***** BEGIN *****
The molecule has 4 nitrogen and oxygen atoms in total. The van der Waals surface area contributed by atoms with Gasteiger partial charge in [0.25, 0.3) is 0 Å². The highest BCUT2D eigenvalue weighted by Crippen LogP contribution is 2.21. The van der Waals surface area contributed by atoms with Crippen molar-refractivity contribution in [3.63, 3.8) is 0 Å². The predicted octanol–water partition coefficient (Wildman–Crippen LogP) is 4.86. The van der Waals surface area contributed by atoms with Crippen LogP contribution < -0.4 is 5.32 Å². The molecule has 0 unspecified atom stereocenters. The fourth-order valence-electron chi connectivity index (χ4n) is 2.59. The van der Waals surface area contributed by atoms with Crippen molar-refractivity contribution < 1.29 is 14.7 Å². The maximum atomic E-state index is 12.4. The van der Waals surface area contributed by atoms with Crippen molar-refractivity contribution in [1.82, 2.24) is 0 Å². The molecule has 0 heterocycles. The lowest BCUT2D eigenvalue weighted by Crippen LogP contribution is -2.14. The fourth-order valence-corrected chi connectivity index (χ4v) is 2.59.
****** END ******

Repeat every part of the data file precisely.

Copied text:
The molecule has 4 nitrogen and oxygen atoms in total. The van der Waals surface area contributed by atoms with Gasteiger partial charge in [0.25, 0.3) is 0 Å². The highest BCUT2D eigenvalue weighted by Crippen LogP contribution is 2.21. The van der Waals surface area contributed by atoms with Crippen molar-refractivity contribution in [3.63, 3.8) is 0 Å². The predicted octanol–water partition coefficient (Wildman–Crippen LogP) is 4.86. The van der Waals surface area contributed by atoms with Crippen LogP contribution < -0.4 is 5.32 Å². The molecule has 0 unspecified atom stereocenters. The fourth-order valence-electron chi connectivity index (χ4n) is 2.59. The van der Waals surface area contributed by atoms with Crippen molar-refractivity contribution < 1.29 is 14.7 Å². The maximum atomic E-state index is 12.4. The van der Waals surface area contributed by atoms with Crippen molar-refractivity contribution in [1.82, 2.24) is 0 Å². The molecule has 0 heterocycles. The lowest BCUT2D eigenvalue weighted by Crippen LogP contribution is -2.14. The fourth-order valence-corrected chi connectivity index (χ4v) is 2.59.